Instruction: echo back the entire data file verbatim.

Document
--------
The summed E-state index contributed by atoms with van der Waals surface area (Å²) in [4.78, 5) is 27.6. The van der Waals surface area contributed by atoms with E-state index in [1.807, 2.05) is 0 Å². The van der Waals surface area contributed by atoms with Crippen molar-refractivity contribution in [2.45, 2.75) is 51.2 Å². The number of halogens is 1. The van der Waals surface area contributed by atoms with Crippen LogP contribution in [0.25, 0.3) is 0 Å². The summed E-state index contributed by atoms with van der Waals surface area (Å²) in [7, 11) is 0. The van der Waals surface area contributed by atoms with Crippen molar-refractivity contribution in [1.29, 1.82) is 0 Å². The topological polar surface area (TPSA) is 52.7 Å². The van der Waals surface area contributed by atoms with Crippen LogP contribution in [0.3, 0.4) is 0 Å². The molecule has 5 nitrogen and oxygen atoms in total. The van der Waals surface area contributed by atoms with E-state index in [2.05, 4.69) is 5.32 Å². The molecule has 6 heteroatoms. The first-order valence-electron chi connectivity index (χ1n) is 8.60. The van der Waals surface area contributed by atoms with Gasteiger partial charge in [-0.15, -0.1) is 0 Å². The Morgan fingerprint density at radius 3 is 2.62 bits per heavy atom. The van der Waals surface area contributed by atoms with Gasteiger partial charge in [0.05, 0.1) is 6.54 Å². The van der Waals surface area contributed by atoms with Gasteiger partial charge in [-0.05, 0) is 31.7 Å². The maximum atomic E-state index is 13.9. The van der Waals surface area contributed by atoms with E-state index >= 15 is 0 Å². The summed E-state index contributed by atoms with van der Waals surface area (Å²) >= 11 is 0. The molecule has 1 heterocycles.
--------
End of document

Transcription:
The summed E-state index contributed by atoms with van der Waals surface area (Å²) in [4.78, 5) is 27.6. The van der Waals surface area contributed by atoms with E-state index in [1.807, 2.05) is 0 Å². The van der Waals surface area contributed by atoms with Crippen molar-refractivity contribution in [2.45, 2.75) is 51.2 Å². The number of halogens is 1. The van der Waals surface area contributed by atoms with Crippen LogP contribution in [0.25, 0.3) is 0 Å². The summed E-state index contributed by atoms with van der Waals surface area (Å²) in [7, 11) is 0. The van der Waals surface area contributed by atoms with Crippen molar-refractivity contribution in [1.29, 1.82) is 0 Å². The topological polar surface area (TPSA) is 52.7 Å². The van der Waals surface area contributed by atoms with Crippen LogP contribution in [0.3, 0.4) is 0 Å². The molecule has 5 nitrogen and oxygen atoms in total. The van der Waals surface area contributed by atoms with E-state index in [2.05, 4.69) is 5.32 Å². The molecule has 6 heteroatoms. The first-order valence-electron chi connectivity index (χ1n) is 8.60. The van der Waals surface area contributed by atoms with Gasteiger partial charge in [-0.15, -0.1) is 0 Å². The Morgan fingerprint density at radius 3 is 2.62 bits per heavy atom. The van der Waals surface area contributed by atoms with Gasteiger partial charge in [0.05, 0.1) is 6.54 Å². The van der Waals surface area contributed by atoms with Gasteiger partial charge in [-0.05, 0) is 31.7 Å². The maximum atomic E-state index is 13.9. The van der Waals surface area contributed by atoms with E-state index >= 15 is 0 Å². The summed E-state index contributed by atoms with van der Waals surface area (Å²) >= 11 is 0. The molecule has 1 heterocycles.